American industry warns EU chemicals directive will cause 'unnecessary barriers to trade'.

American industry has warned that upcoming regulation of the European Union chemicals sector is ’likely to cause massive product reformulations, business disruptions and unnecessary barriers to trade’.

The Brussels-based American Chamber of Commerce to the European Union (Amcham EU) is concerned that EU ministers and the European parliament will establish a list of ’substances of very high concern’ requiring priority attention under Europe’s proposed system of registration and evaluation of chemicals (Reach).

Importers would have to notify the European Chemicals Agency of articles in which listed substances are present in concentrations greater than 0.1 per cent. 

Pending evaluation procedures, publication of this so-called ’candidate list’ would have ’a de facto blacklist effect’ so disproportionate  that it would breach World Trade Organisation rules on technical barriers to trade.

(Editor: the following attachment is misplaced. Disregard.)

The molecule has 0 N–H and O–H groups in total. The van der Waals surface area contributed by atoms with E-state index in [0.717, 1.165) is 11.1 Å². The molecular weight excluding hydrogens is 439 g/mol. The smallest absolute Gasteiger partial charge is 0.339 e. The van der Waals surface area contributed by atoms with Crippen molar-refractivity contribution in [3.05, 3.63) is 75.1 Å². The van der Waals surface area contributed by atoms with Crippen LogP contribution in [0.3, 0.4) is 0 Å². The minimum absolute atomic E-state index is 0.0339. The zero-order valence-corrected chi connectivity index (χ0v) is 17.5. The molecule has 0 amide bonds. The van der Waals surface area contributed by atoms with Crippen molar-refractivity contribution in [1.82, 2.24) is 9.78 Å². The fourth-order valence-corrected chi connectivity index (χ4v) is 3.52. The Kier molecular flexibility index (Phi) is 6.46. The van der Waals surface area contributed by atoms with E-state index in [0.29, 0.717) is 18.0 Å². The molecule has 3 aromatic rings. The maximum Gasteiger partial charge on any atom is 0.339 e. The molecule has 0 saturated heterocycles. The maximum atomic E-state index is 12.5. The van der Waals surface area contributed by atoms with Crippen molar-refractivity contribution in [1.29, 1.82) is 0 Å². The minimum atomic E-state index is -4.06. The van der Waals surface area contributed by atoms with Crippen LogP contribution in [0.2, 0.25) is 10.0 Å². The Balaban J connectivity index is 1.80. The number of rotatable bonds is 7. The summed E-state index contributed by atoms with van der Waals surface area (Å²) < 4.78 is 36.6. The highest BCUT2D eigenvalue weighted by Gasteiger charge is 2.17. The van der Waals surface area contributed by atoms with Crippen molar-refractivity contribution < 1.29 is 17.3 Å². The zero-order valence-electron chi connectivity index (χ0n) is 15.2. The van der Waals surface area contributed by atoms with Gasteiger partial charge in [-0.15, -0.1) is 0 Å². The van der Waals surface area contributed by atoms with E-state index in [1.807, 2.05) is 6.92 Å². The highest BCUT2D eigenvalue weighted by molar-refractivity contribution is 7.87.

Declaring itself ’strongly opposed to the elaboration and publication of a candidate list, and to that list serving as a reference for purposes of notifying substances in articles’, Amcham EU voiced fears that the list will be used by ’green NGOs and their governmental supporters to force companies not to use [candidate list] substances’ even though their use remains lawful pending formal authorisation.

Amcham EU also criticises requirements for manufacturers or importers of polymers to register monomers used in the production of their polymers -- unless previously registered - if a monomer represents at least two per cent of the polymer and if the monomer is imported in quantities of at least one tonne per year.

Here, registration costs would ’significantly and disproportionately’ outweigh any environmental and health benefits, according to the chamber. Arthur Rogers